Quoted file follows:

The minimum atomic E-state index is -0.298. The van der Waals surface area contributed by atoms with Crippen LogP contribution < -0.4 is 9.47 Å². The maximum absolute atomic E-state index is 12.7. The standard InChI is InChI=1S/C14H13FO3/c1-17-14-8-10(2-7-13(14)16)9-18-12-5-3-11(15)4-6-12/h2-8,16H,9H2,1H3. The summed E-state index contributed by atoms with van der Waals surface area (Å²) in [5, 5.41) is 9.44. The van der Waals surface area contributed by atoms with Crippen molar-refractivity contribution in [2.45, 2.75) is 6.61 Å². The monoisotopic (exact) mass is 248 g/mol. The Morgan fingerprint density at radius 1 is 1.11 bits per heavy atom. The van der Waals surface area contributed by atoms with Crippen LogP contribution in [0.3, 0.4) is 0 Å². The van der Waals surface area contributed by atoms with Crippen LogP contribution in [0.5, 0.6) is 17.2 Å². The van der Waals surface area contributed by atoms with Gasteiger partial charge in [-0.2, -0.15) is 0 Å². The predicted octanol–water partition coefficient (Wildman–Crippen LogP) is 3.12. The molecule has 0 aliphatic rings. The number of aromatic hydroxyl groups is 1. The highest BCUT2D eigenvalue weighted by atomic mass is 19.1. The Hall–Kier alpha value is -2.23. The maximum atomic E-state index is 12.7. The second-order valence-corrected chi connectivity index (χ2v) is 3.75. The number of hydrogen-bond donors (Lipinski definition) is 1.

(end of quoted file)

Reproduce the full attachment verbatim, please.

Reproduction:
The minimum atomic E-state index is -0.298. The van der Waals surface area contributed by atoms with Crippen LogP contribution < -0.4 is 9.47 Å². The maximum absolute atomic E-state index is 12.7. The standard InChI is InChI=1S/C14H13FO3/c1-17-14-8-10(2-7-13(14)16)9-18-12-5-3-11(15)4-6-12/h2-8,16H,9H2,1H3. The summed E-state index contributed by atoms with van der Waals surface area (Å²) in [5, 5.41) is 9.44. The van der Waals surface area contributed by atoms with Crippen molar-refractivity contribution in [2.45, 2.75) is 6.61 Å². The monoisotopic (exact) mass is 248 g/mol. The Morgan fingerprint density at radius 1 is 1.11 bits per heavy atom. The van der Waals surface area contributed by atoms with Crippen LogP contribution in [0.3, 0.4) is 0 Å². The van der Waals surface area contributed by atoms with Crippen LogP contribution in [0.5, 0.6) is 17.2 Å². The van der Waals surface area contributed by atoms with Gasteiger partial charge in [-0.2, -0.15) is 0 Å². The predicted octanol–water partition coefficient (Wildman–Crippen LogP) is 3.12. The molecule has 0 aliphatic rings. The number of aromatic hydroxyl groups is 1. The highest BCUT2D eigenvalue weighted by atomic mass is 19.1. The Hall–Kier alpha value is -2.23. The maximum atomic E-state index is 12.7. The second-order valence-corrected chi connectivity index (χ2v) is 3.75. The number of hydrogen-bond donors (Lipinski definition) is 1.